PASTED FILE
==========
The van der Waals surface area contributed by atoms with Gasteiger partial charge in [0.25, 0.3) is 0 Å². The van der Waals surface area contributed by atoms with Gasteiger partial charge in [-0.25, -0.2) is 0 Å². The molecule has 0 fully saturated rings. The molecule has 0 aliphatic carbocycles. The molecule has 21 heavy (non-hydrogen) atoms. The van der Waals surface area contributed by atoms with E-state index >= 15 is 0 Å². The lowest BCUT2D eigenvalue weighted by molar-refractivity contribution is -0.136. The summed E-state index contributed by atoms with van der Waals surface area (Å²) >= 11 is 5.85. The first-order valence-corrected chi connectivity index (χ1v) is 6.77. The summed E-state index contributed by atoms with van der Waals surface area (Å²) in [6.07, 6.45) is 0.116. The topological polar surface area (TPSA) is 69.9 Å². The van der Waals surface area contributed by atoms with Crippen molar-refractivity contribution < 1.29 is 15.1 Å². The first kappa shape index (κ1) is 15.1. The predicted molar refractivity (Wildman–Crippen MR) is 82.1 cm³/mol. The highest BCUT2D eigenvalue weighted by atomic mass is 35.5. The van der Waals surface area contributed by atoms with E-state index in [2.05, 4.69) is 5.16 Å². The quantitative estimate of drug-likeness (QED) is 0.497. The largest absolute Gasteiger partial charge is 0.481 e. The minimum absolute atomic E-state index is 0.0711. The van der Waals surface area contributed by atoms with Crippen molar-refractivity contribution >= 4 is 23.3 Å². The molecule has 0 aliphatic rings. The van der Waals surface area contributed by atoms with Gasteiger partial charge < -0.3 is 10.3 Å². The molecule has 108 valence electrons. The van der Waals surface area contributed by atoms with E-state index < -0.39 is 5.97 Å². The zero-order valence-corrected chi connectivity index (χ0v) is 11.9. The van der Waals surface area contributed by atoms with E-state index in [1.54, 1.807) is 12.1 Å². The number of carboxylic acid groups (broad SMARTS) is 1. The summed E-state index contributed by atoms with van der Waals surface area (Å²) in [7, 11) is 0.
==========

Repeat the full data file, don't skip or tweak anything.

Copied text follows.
The van der Waals surface area contributed by atoms with Gasteiger partial charge in [0.25, 0.3) is 0 Å². The van der Waals surface area contributed by atoms with Gasteiger partial charge in [-0.25, -0.2) is 0 Å². The molecule has 0 fully saturated rings. The molecule has 0 aliphatic carbocycles. The molecule has 21 heavy (non-hydrogen) atoms. The van der Waals surface area contributed by atoms with E-state index >= 15 is 0 Å². The lowest BCUT2D eigenvalue weighted by molar-refractivity contribution is -0.136. The summed E-state index contributed by atoms with van der Waals surface area (Å²) >= 11 is 5.85. The first-order valence-corrected chi connectivity index (χ1v) is 6.77. The summed E-state index contributed by atoms with van der Waals surface area (Å²) in [6.07, 6.45) is 0.116. The topological polar surface area (TPSA) is 69.9 Å². The van der Waals surface area contributed by atoms with Crippen molar-refractivity contribution < 1.29 is 15.1 Å². The first kappa shape index (κ1) is 15.1. The predicted molar refractivity (Wildman–Crippen MR) is 82.1 cm³/mol. The highest BCUT2D eigenvalue weighted by atomic mass is 35.5. The van der Waals surface area contributed by atoms with E-state index in [2.05, 4.69) is 5.16 Å². The quantitative estimate of drug-likeness (QED) is 0.497. The largest absolute Gasteiger partial charge is 0.481 e. The minimum absolute atomic E-state index is 0.0711. The van der Waals surface area contributed by atoms with Crippen molar-refractivity contribution >= 4 is 23.3 Å². The molecule has 0 aliphatic rings. The van der Waals surface area contributed by atoms with Gasteiger partial charge < -0.3 is 10.3 Å². The molecule has 108 valence electrons. The van der Waals surface area contributed by atoms with E-state index < -0.39 is 5.97 Å². The zero-order valence-corrected chi connectivity index (χ0v) is 11.9. The van der Waals surface area contributed by atoms with E-state index in [1.54, 1.807) is 12.1 Å². The number of carboxylic acid groups (broad SMARTS) is 1. The summed E-state index contributed by atoms with van der Waals surface area (Å²) in [7, 11) is 0.